New Mexico Children, Youth & Families Department launched ReachNM, a new program that enables youth to contact the department’s Statewide Central Intake workers by texting (505) 591-9444 to seek support and resources or report suspected abuse or neglect.
New Mexico is the first state to create a system where reports of child abuse and neglect may be taken completely by text message.
ReachNM makes specially trained personnel available to answer questions from youth and connect them with the support they need 24 hours a day, 365 days a year.
The average child now has a cell phone by age 11 and texting is their most comfortable form of communication, according to Arizona State University research.
“We know that children are the experts in their own lives and being able to communicate with a young person in a way they’re most comfortable is key to assessing a child’s needs,” said CYFD Secretary Brian Blalock. “Reach NM allows us connect at a one-on-one level to offer support and resources in a way that is natural to our kids.”
Youth who send text messages to Reach NM are connected directly with an advocate who asks some initial assessment questions including what is going on and how the youth is feeling at the moment they reach out to the department.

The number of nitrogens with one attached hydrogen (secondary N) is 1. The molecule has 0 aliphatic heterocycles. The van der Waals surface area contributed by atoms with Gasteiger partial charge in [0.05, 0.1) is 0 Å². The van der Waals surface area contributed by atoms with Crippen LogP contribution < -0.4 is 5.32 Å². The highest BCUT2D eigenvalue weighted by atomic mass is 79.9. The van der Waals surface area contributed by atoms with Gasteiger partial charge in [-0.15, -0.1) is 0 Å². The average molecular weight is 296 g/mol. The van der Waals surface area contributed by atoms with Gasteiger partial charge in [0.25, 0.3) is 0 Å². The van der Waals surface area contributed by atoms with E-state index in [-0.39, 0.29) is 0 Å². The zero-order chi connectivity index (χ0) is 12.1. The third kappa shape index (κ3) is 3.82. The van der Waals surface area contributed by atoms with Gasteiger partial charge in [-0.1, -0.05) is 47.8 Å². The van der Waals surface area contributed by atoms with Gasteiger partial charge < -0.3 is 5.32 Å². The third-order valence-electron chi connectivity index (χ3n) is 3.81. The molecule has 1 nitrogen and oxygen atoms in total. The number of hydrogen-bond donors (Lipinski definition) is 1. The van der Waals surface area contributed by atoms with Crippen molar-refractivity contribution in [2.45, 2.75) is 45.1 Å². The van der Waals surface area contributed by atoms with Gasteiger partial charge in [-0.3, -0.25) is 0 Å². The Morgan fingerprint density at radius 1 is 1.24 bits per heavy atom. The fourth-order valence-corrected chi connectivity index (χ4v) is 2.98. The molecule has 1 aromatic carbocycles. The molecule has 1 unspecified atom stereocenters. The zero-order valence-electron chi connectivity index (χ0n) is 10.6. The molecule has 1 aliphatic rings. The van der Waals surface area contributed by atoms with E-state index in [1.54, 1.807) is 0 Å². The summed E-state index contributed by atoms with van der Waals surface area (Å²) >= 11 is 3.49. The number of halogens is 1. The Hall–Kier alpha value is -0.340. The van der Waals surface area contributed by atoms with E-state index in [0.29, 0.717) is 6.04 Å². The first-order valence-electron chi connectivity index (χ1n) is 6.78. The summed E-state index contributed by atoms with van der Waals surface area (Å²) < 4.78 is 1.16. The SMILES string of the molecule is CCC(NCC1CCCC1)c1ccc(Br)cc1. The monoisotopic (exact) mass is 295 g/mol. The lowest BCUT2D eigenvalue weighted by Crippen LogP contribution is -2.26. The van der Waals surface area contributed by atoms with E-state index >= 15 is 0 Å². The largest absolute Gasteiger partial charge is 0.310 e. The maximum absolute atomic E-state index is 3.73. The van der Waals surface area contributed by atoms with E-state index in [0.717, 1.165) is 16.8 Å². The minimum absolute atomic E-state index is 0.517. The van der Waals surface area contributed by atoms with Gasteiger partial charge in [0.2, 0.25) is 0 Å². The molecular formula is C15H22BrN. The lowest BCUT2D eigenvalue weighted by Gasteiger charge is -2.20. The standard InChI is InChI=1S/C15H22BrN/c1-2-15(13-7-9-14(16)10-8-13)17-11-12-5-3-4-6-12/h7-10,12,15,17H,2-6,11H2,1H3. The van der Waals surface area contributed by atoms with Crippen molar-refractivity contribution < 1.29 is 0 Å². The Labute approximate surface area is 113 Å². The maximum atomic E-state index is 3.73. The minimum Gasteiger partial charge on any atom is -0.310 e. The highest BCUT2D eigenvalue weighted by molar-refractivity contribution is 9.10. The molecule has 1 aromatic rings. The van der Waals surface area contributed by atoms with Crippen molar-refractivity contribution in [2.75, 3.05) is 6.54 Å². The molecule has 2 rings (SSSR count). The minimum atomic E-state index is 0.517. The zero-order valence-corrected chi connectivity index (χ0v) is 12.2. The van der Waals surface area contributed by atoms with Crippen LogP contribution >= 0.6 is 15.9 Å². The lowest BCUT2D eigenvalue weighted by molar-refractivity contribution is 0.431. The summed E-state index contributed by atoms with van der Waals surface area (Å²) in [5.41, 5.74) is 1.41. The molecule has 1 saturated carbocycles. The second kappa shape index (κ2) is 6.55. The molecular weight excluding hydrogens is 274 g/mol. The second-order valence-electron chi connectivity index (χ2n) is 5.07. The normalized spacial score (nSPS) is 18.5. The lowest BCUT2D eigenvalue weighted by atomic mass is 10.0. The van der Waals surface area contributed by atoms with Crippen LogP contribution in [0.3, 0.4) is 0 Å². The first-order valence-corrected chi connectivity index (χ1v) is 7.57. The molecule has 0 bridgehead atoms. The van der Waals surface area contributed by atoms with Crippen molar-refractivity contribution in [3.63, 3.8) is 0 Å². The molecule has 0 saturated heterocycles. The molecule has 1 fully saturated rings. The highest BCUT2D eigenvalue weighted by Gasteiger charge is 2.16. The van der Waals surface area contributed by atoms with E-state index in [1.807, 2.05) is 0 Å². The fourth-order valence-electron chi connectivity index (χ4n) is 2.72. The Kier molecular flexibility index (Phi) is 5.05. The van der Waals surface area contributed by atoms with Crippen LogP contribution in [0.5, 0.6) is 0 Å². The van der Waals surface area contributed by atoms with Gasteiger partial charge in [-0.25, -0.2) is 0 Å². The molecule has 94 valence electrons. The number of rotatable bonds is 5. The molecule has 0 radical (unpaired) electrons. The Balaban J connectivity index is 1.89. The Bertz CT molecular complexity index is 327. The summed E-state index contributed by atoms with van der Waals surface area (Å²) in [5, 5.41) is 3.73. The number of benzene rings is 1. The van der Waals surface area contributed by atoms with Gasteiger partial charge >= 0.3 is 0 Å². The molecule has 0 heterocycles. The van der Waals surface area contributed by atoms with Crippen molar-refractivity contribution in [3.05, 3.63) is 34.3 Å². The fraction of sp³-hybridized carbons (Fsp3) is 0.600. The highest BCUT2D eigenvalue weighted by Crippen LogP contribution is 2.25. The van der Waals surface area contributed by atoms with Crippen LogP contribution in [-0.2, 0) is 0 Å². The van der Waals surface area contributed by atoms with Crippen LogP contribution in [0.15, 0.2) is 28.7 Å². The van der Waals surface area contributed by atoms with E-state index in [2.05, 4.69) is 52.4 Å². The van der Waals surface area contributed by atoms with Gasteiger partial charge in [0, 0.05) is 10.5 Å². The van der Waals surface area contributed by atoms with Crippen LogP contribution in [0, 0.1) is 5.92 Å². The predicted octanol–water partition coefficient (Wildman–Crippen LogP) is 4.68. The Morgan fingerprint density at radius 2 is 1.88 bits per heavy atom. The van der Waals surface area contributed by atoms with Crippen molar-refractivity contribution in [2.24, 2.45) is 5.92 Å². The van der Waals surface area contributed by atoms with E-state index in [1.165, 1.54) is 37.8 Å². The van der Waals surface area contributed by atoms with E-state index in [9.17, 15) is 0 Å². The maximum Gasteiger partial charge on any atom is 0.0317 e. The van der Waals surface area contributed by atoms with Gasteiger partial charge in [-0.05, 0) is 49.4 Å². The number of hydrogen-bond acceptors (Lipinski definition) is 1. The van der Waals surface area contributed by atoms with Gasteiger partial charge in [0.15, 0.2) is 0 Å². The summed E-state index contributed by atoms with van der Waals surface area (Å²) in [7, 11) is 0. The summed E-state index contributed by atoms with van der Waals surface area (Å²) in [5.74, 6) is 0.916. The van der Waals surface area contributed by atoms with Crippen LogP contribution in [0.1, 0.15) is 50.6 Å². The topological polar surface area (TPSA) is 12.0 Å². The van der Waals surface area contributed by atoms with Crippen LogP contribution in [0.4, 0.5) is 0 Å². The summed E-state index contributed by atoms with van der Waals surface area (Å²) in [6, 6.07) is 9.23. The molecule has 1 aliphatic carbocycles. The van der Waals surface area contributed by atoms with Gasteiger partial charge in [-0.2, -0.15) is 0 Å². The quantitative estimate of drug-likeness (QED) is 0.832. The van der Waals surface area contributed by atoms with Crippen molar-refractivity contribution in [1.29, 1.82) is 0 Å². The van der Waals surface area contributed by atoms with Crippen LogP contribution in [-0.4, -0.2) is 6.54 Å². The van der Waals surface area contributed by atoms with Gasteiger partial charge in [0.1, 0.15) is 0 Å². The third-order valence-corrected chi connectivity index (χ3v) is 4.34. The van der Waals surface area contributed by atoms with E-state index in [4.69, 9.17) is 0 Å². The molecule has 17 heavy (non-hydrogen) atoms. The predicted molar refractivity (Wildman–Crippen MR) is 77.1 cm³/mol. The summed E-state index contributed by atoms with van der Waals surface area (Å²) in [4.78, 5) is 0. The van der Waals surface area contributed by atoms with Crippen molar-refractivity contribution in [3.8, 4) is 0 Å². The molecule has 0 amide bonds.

The worker then connects the child with appropriate resources in their community.
If suspected abuse or neglect is disclosed, the text engagement worker will complete an official Statewide Central Intake report so investigators can respond appropriately based on the severity of the situation the same if a notification as received through the department’s #SAFE/855-333-SAFE telephone numbers.
“A member of my senior staff received a text message from a young person who was in distress in the middle of the night,” said Governor Michelle Lujan Grisham. “My staff was able to connect that child to the help they needed, and that led to the idea of a text-based reporting and support system available to young people at any time, day or night. This is an important tool to help empower our young people to help themselves and their families. Not only are youth more comfortable disclosing abuse and neglect via a text message than a phone call or face-to-face meeting, similar programs have reported youth also feel better about themselves when they can ask for help.”
CYFD worked with vendor iCarol to stand the Reach NM texting system which allows people to send a Short Message Service (SMS) or text message.
Engagement experts can also use the system to connect those in need with the wide range of support and services available, such as food banks or assistance with transportation to and from medical appointment.
While people who report through Reach NM can remain anonymous, workers can track calls from the same person over time, potentially uncovering other ways the Department might assist them or their family.
“If you are a youth who needs any kind of help, we can connect you to resources that work for you,” Secretary Blalock said. ‘We want to authentically engage kids where they are and say to that young person ‘You were able to help yourself or your family by standing up and asking for help.’ It’s not easy to ask for help, so by providing comfortable ways to ask for assistance we can, over time, help destigmatize the use of important community supports like food banks and behavioral health.”